He said if I had a kid when did I ever see it. I said I'd go over after work or before sometimes. He said if I had a kid I'll have to pay support and he never saw any papers. I said they were mailed to my parents house because that's what's on my driver's license. He said if I had a kid how am I going to be able to pay rent. I said I've been managing fine for the past few months. He said yeah, off of Ramen and rice and Kool-aid. Then he laughed and sighed. He said well, there goes your social life and I said yeah, but I dont know. So, wow, he said. That is a surprise. But it doesn't shock me. Nothing shocks me anymore. He started listing off people that have trusted him with secrets ten times worse than the one I kept from him. Are you upset at all I asked and he said no, my step brother has a kid, remember.
Step brother's daughter was a blonde munchkin with blue eyes and big teeth. Her name is Hope and he watches over her and pays his rent and daycare and manages a car wash making ten bucks an hour without a high school diploma. He only came over a few times but when he did I could tell because all the doors were shut when I got home so she didn't get into our rooms and break stuff.
Just when I thought he'd accepted it he walked quickly up to me and put his face close to mine and said slowly I don't believe you and squinted his eyes. I think you're lying to me. He looked in one eye, then the other. I said it's true. Chrysteen, who had been quiet until this point said it's true, he told me. I've seen her. She's as real as you or me.
He said oh, look, you've even got your new girlfriend in on it, huh. He walked away shaking his head. I said it's true and followed him to his room. He asked where the birth certificate was. You're telling me the truth, show me the birth certificate. I said I didn't have it and he threw his hands up in the air. I said but I've got court documents to prove it. He turned and looked at me. Serious he asked. I said yeah, hold on, I'll get them.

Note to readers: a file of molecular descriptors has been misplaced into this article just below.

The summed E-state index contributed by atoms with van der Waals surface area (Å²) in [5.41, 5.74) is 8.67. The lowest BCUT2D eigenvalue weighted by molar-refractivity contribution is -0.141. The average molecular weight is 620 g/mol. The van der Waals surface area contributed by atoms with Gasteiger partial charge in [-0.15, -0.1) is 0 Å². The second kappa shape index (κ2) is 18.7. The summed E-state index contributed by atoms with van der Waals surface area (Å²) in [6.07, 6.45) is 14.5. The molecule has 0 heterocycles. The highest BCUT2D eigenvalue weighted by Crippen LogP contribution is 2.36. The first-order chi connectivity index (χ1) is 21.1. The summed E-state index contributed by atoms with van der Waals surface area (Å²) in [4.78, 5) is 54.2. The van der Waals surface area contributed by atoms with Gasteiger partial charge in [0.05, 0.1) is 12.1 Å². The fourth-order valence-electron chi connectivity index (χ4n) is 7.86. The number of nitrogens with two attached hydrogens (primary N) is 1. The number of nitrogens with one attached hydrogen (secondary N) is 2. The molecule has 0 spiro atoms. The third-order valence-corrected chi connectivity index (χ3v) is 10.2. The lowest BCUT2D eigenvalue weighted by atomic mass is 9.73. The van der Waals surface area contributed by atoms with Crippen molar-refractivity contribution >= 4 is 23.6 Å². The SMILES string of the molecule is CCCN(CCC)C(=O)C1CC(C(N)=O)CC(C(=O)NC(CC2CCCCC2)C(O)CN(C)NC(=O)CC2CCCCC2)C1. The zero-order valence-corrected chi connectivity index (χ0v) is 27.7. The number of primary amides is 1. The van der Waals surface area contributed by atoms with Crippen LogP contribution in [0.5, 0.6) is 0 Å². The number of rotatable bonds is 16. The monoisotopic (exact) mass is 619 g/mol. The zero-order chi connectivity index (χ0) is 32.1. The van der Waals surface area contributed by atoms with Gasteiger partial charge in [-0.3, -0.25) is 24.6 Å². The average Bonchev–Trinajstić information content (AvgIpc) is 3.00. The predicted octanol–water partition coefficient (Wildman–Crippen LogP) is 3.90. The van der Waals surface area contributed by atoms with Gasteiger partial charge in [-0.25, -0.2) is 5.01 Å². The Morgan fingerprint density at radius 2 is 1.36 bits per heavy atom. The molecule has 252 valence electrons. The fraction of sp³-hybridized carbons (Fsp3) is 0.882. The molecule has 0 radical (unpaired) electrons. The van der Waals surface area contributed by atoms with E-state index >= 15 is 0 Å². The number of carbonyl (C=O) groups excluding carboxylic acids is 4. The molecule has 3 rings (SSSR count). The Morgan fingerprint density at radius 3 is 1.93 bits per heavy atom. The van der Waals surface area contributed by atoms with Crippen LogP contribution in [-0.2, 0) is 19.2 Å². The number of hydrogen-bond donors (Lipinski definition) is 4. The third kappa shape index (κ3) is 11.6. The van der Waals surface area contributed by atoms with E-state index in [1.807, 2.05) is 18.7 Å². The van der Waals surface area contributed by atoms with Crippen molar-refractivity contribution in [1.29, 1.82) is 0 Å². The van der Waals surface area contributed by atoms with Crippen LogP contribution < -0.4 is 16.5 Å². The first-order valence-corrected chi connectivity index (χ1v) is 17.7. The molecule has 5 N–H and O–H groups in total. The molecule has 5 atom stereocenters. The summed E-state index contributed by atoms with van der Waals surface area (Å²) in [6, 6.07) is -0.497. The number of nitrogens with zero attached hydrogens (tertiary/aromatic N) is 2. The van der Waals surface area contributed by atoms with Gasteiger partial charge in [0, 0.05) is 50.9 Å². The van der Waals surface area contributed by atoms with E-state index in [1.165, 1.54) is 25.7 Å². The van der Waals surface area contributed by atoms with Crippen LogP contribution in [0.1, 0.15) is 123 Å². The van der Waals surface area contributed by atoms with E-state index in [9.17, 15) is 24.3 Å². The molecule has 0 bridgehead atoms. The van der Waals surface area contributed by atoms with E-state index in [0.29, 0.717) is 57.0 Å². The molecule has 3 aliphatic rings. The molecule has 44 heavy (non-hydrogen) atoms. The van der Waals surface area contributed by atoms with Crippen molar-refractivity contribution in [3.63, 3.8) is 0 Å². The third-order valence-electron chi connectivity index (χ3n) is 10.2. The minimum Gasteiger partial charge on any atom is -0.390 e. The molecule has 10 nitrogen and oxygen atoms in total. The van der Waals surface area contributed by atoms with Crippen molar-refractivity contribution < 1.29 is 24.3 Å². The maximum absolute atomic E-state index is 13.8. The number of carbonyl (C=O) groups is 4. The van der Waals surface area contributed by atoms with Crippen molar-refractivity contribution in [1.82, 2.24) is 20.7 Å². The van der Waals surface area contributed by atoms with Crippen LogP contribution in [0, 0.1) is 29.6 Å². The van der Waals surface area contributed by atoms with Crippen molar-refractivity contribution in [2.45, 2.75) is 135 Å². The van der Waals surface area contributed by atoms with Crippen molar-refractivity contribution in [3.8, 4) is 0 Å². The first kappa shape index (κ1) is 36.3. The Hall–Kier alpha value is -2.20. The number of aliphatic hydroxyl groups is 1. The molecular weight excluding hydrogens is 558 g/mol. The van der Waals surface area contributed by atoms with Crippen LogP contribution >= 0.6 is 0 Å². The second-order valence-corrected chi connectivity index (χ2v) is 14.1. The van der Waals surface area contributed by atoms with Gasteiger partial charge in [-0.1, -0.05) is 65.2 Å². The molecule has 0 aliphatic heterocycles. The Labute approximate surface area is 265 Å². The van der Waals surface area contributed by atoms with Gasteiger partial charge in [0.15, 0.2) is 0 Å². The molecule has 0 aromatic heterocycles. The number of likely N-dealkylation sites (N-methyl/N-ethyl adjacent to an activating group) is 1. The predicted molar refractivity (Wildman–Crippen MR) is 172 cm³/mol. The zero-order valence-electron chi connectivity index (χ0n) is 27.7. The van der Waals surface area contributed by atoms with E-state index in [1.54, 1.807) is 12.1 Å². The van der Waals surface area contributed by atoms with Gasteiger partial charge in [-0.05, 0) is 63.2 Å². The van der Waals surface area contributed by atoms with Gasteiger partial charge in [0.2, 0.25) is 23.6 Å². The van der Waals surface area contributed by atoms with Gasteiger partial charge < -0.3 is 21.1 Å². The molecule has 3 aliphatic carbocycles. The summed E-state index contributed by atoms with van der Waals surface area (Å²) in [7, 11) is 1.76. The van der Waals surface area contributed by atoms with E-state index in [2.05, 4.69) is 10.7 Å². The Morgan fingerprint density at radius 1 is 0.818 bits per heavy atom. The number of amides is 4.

I went into my room to dig them out from an obvious hiding place on the upper shelf of my closet. Chrysteen followed me into the room and sat in a nearby chair. She put her hand on my belly and I touched grabbed it with my free hand. In the other hand I held a manilla envelope and handed it over to him, now standing at my bedroom door. He snatched it from my hand and watched me smiling, his eyebrows raised, and walked to my bed to sit and read. I stood where I was and put my hands at my hips, waiting, and looked over at Chrysteen. She beckoned me closer with open hands and I sat on her lap. Just like the first night we met, I whispered through her red hair and she smiled and looked up at me and held my cheek for a kiss.
Ryan read through each page carefully. Some paragraphs I saw him read and re-read as if to make sure that it wasn't some elaborate hoax. Two or three pages into it his smile faded. He would shake his head a little bit every time he turned to the next page and went back to the somber reader he was at the last sentence on the page before.
Jesus, he said, almost splitting the word into two. Well, it looks like you've got a kid, the old pimp-daddy with a kid. He laughed and I smiled. Even Chrysteen chuckled. He turned back to the first page and started to read again, this time faster and skimming passages or pages all together.
So this chick, he says, where does she live again. Over in Post Falls. Damn. So, what are you going to do he asked. Whatever I have to. She's my kid. Are you sure, he said, I mean, are you absolutely positive. I said yeah, there's more if you want to see it and he said sure. I pulled out a folder near where he sat and he read through the paternity test results in the same careful manner.
He shook his head when he was done and exhaled. God damn, he said. So, have you even seen this girl or what he asked. I said yeah. I've been going over to see her for the past few weeks. He said yeah, right. You hardly have time to spend with me when you get off work. I leave you messages all the time. Youre always working.
Chrysteen jumped in and told him about how I'd been leaving for work hours early and coming home hours later. As she spoke he started to concede. He looked over the documents again, not really looking, and his face lost nearly all expression as if he were instead watching TV.
He turns and tosses the papers on my pillow and stands to leave. Well, he said, just make sure you pay your rent. I've been paying for the last three months, I said. Ryan said well and walked out.